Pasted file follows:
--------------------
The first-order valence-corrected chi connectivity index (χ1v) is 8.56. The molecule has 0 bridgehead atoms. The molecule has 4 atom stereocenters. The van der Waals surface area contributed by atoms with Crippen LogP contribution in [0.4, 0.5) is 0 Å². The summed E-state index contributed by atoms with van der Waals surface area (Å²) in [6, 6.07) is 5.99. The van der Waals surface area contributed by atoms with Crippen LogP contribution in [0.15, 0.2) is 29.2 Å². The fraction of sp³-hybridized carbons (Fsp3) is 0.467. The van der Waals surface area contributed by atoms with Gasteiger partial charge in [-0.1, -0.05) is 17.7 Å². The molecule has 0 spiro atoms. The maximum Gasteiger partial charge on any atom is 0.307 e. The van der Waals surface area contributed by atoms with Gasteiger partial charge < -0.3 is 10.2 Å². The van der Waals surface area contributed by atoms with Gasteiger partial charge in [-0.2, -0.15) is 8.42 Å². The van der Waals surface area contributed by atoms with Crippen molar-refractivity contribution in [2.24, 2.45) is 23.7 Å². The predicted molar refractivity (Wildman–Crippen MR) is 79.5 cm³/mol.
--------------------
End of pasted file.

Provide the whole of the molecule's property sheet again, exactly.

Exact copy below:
The first-order valence-corrected chi connectivity index (χ1v) is 8.56. The molecule has 0 bridgehead atoms. The molecule has 4 atom stereocenters. The van der Waals surface area contributed by atoms with Crippen LogP contribution in [0.4, 0.5) is 0 Å². The summed E-state index contributed by atoms with van der Waals surface area (Å²) in [6, 6.07) is 5.99. The van der Waals surface area contributed by atoms with Crippen LogP contribution in [0.15, 0.2) is 29.2 Å². The fraction of sp³-hybridized carbons (Fsp3) is 0.467. The van der Waals surface area contributed by atoms with Gasteiger partial charge in [-0.1, -0.05) is 17.7 Å². The molecule has 0 spiro atoms. The maximum Gasteiger partial charge on any atom is 0.307 e. The van der Waals surface area contributed by atoms with Gasteiger partial charge < -0.3 is 10.2 Å². The van der Waals surface area contributed by atoms with Gasteiger partial charge in [-0.2, -0.15) is 8.42 Å². The van der Waals surface area contributed by atoms with Crippen molar-refractivity contribution in [2.24, 2.45) is 23.7 Å². The predicted molar refractivity (Wildman–Crippen MR) is 79.5 cm³/mol.